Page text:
The cold, creeping sensation that lies in the depth of your empty gut, as the floor falls away from beneath you, the blind sense of panic that comes with an unknown tomorrow. We all know that monstrous feeling that accompanies a sacking. Well, almost all of us. As is often the way in a cold and unjust world, those who most deserve to feel that cold, steely dread are the ones who never know it. Embezzlers, tyrants, mass murderers, Newcastle manager Alan Pardew – no matter what they say or do, no matter how many people call for their head, they all seem somehow untouchable, regardless of their crimes against humanity.
Why is it then, that I can face the sack for “not seeming like I want to be” serving coffee to the nearly dead in a deserted coffee shop, but Alan Pardew can call one of the league’s most respected managers an “old c***”, head-butt an opposition player, and turn the 5th best club in England into a perpetual relegation candidate overnight, and still expect to go to work on Monday morning? Money talks. The ties to the club’s owner seem to be all that has kept Pardew in office for the past two seasons, meaning while we, the hoi polloi, may face the axe on a daily basis, ‘Pards’ evades justice by virtue of his rich friend.
The 2011/12 season when he looked so… competent… seems like little more than a pleasant dream now, and Magpie fans instead find themselves living a waking nightmare thanks to the insipid cronyism currently crippling the club. The players that carried the Magpies to the brink of Champions League qualification have either been auctioned off at embarrassingly low prices (Demba Ba, Yohan Cabaye) or isolated and bullied into obscurity (Hatem Ben Arfa, Papis Cisse). While the last heir to the Hutt Empire, owner Mike Ashley, might take credit for the former; the latter falls squarely on the shoulders of the hapless Pardew.
The Newcastle boss took two of his most exciting players, and ruined them with a subtle blend of public humiliation (Ben Arfa was relegated to the reserve squad before his acrimonious loan exit to Hull) and religious intolerance (Cisse, a Muslim, was excluded from team training for refusing to wear a strip sponsored by loan-sharks Wonga which conflicted with his beliefs). His tactics are almost as ill-judged as his man-management techniques; but that’s not what is really driving the calls for Pardew’s scalp – it’s his links to the owner. Midway through last season, he dedicated the team’s unexpected victory over title-contenders Chelsea to Newcastle’s despised owner Ashley – as the Toon faithful, who deserve so much better, continued to bay for the Cockney Mafioso’s head on a stick.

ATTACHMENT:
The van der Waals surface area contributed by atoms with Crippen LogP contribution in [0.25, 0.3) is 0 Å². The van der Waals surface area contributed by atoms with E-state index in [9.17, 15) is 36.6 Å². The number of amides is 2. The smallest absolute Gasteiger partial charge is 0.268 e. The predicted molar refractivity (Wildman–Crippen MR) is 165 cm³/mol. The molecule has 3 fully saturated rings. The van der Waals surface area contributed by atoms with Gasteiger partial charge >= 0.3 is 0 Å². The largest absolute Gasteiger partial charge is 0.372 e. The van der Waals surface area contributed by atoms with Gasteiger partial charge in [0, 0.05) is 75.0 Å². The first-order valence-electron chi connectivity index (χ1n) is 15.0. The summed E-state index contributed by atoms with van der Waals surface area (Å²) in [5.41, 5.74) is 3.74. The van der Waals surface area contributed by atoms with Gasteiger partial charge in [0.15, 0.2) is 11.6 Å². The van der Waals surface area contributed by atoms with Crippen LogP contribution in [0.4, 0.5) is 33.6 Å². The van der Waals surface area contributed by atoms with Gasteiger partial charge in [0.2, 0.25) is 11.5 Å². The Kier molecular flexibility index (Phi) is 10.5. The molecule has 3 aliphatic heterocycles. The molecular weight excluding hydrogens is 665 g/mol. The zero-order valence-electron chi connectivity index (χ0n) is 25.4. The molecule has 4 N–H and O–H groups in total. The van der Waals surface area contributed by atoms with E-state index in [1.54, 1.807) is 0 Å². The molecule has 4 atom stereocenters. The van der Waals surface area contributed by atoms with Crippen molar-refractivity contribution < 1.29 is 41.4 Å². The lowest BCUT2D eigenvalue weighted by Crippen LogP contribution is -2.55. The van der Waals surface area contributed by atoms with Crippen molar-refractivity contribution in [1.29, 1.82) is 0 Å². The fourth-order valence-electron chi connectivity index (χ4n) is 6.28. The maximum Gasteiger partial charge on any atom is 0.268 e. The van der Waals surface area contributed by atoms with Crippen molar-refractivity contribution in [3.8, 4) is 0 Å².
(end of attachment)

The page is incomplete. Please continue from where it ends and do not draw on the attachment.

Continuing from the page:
The writing would have been on the wall at St James’ Park for a long time now, but for the giant “SPORTS DIRECT” signs that would no doubt have been plastered over it – and as pressure mounts, including stern words from Geordie immortal Alan Shearer, the end would surely be nigh for any of us. But Pardew isn’t any of us. He is Ashley’s man. Both fans and owner seem to see that makes Ashley’s position vulnerable should Pardew be driven out. So the farcical dance continues, as Newcastle languish at the foot of the Premier League – and it’s looking like this time, if it is not resolved quickly, the biggest club in the North-East could be heading for a return to England’s second tier. The club could make no better start to putting that right than the dismissal of Pardew.